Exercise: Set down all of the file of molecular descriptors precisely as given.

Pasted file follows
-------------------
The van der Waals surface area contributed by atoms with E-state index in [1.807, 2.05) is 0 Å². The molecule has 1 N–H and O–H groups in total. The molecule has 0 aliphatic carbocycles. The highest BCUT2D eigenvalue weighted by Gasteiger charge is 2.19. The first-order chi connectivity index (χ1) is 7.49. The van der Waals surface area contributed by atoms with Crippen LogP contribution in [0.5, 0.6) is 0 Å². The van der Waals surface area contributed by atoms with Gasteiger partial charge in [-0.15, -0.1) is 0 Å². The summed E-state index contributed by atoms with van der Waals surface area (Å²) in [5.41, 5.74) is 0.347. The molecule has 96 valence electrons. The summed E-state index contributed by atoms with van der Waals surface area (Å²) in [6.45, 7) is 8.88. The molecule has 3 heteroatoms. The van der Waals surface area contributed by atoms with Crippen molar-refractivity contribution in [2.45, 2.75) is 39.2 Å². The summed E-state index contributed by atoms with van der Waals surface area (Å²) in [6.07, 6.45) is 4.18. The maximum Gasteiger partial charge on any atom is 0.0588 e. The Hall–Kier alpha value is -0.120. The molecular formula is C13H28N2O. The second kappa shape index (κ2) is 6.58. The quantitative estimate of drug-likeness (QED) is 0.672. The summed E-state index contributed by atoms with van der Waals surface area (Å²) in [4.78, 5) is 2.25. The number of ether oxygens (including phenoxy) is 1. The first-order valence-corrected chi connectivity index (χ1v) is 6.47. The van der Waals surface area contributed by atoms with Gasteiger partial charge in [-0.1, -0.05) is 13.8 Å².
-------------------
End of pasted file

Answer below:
The van der Waals surface area contributed by atoms with E-state index in [1.807, 2.05) is 0 Å². The molecule has 1 N–H and O–H groups in total. The molecule has 0 aliphatic carbocycles. The highest BCUT2D eigenvalue weighted by Gasteiger charge is 2.19. The first-order chi connectivity index (χ1) is 7.49. The van der Waals surface area contributed by atoms with Crippen LogP contribution in [0.5, 0.6) is 0 Å². The van der Waals surface area contributed by atoms with Gasteiger partial charge in [-0.15, -0.1) is 0 Å². The summed E-state index contributed by atoms with van der Waals surface area (Å²) in [5.41, 5.74) is 0.347. The molecule has 96 valence electrons. The summed E-state index contributed by atoms with van der Waals surface area (Å²) in [6.45, 7) is 8.88. The molecule has 3 heteroatoms. The van der Waals surface area contributed by atoms with Crippen molar-refractivity contribution in [2.45, 2.75) is 39.2 Å². The summed E-state index contributed by atoms with van der Waals surface area (Å²) in [6.07, 6.45) is 4.18. The maximum Gasteiger partial charge on any atom is 0.0588 e. The Hall–Kier alpha value is -0.120. The molecular formula is C13H28N2O. The second kappa shape index (κ2) is 6.58. The quantitative estimate of drug-likeness (QED) is 0.672. The summed E-state index contributed by atoms with van der Waals surface area (Å²) in [4.78, 5) is 2.25. The number of ether oxygens (including phenoxy) is 1. The first-order valence-corrected chi connectivity index (χ1v) is 6.47. The van der Waals surface area contributed by atoms with Gasteiger partial charge in [-0.1, -0.05) is 13.8 Å².